The payment and settlement system in the ECCU represents an important aspect of the financial architecture. Against the backdrop of the pandemic, it is an opportune time to examine its resilience.
The payment and settlement system is used to settle financial transactions through the transfer of monetary value. Kindly see detailed definition provided by the BISPrior to the current pandemic, payment systems’ resilience focused mainly on the recovery of clearings and settlement activities especially in light of the September 11, 2001 tragedy which reverberated across the financial system as indicated by the US Treasury. A resilient payment system was seen as one that could continue operating with little disruption in the face of a technical issue, natural disaster or even a terrorist act. The COVID-19 pandemic has presented a very different type of disruption resulting in a definition of resilience expanding beyond system and operational uptime to include the dynamic flexibility of systems, products, processes and the workforce as expressed by Ernst and Young.
The network and technical infrastructure of the payment system in the ECCU has not been significantly affected by COVID-19 and did not feature prominently in assessing the resilience of the payment system. Resilience was assessed mainly in relation to the diversity of products available in making payments, the flexibility of the workforce to assist in facilitating payments and the level of digitization associated with payments.
On the issue of diversity, one could ask, are sufficient payment options available to the citizens and residents of the ECCU? In the four years preceding the pandemic, there had been a general shift towards electronic/digital (card transactions) in the ECCU (see Figure 1).
Figure 1: Card Transactions
An assessment of Point of Sale (POS) transactions executed by indigenous banks prior to and during the pandemic shows a general increase in the use of POS over the years. There was a general reduction in economic activity during the period immediately after the implementation of the first lockdowns in 2020 which resulted in a contraction in payment volumes (Figure 2).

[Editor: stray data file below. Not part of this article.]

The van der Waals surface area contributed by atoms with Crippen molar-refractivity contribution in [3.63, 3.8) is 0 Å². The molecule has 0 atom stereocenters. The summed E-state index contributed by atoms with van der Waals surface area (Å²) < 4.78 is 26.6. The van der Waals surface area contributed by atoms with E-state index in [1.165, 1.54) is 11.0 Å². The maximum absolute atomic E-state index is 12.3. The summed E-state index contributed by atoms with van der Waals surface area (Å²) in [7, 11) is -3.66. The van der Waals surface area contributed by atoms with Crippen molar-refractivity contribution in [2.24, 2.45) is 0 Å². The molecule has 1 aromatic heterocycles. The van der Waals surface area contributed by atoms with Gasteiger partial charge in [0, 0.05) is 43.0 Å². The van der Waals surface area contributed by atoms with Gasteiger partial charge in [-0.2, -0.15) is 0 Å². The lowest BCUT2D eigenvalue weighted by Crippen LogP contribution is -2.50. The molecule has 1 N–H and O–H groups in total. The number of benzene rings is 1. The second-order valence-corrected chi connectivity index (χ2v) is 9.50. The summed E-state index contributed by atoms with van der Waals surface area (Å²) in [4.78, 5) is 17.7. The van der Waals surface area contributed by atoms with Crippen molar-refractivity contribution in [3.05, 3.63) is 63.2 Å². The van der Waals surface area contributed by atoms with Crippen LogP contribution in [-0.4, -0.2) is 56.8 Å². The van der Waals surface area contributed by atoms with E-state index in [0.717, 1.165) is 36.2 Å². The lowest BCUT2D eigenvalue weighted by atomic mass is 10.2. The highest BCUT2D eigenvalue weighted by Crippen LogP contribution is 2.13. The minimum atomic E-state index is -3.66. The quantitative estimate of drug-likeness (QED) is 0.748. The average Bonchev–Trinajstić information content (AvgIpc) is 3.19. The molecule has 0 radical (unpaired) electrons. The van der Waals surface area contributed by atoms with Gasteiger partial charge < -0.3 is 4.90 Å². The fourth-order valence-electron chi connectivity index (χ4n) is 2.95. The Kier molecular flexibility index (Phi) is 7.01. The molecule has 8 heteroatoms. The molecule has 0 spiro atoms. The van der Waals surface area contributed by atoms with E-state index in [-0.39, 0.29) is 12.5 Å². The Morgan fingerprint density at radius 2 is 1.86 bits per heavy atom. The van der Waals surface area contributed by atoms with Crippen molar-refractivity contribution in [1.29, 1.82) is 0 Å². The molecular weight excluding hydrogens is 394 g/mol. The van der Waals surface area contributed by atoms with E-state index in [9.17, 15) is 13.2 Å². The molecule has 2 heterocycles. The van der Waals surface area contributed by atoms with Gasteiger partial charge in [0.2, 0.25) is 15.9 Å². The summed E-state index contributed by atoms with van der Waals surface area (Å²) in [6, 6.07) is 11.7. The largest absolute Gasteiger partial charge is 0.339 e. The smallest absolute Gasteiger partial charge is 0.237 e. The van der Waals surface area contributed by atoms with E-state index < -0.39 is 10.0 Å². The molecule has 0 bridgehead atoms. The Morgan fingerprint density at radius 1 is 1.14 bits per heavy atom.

Figure 2: Point of Sale Transaction Volumes Executed by Indigenous Banks
Source: Caribbean Credit Card Company
While many financial institutions showed increased levels of liquidity, which positively impacted the payment system, COVID-19-related restrictions impacted the operations of several institutions. The initial lockdowns resulted in persons (many low income and among the most vulnerable) holding cheques that they could not immediately cash. This experience should serve as a wake-up call for all. Indeed, there are better options.
At present, it is estimated that for every 10 (ten) payment transactions captured in payment system data in the ECCU, three (3) are settled by cheques. This number is simply too high. After all, cheques are expensive and relatively slow. Furthermore, our region’s efforts to support a green economy should also serve as motivation for reducing the current high usage of cheques in our region. Consider for a moment the cost to the environment resulting from the high volume of paper and other resources involved in the production of cheques. This situation underscores the need for reducing the use of cheques to enhance the efficacy and resilience of the payment system (Figure 3).
Figure 3: Cheque Transactions
There have been indications of increased attempts to use credit and debit cards to engage in fraudulent transactions; the magnitude of these incidents are considered significant enough to warrant major concern. According to EUROPOL, cybercriminals have been one of the groups skilled at exploiting the COVID-19 pandemic through scams and hacking into private accounts. However, there is little evidence to suggest that there have been widespread occurrences of these practices in the ECCU.
The payment system is a vital component of the financial infrastructure of a country and contributes to its economic development. As a result, payment system development and modernisation will continue to feature prominently on the ECCB’s strategic agenda. Indeed, one of the pillars of the ECCB’s new strategic plan, which will soon be launched, is Payments Modernisation and Financial Inclusion. This pillar will focus on four (4) strategic themes:
The ECCB launched a digital currency, DCash, as a faster, cheaper and safer payment instrument to address some of the current frictions experienced in the daily lives of ECCU citizens and residents.
Call to Action:
The ECCB acknowledges the contribution of Mr Francis Fontenelle, former Senior Banking Specialist, Banking and Monetary Operations Department, in the preparation of content for this blog.
The Eastern Caribbean Central Bank (ECCB) was established in October 1983. The ECCB is the Monetary Authority for: Anguilla, Antigua and Barbuda, Commonwealth of Dominica, Grenada, Montserrat, Saint Christopher (St Kitts) and Nevis, Saint Lucia and Saint Vincent and the Grenadines.
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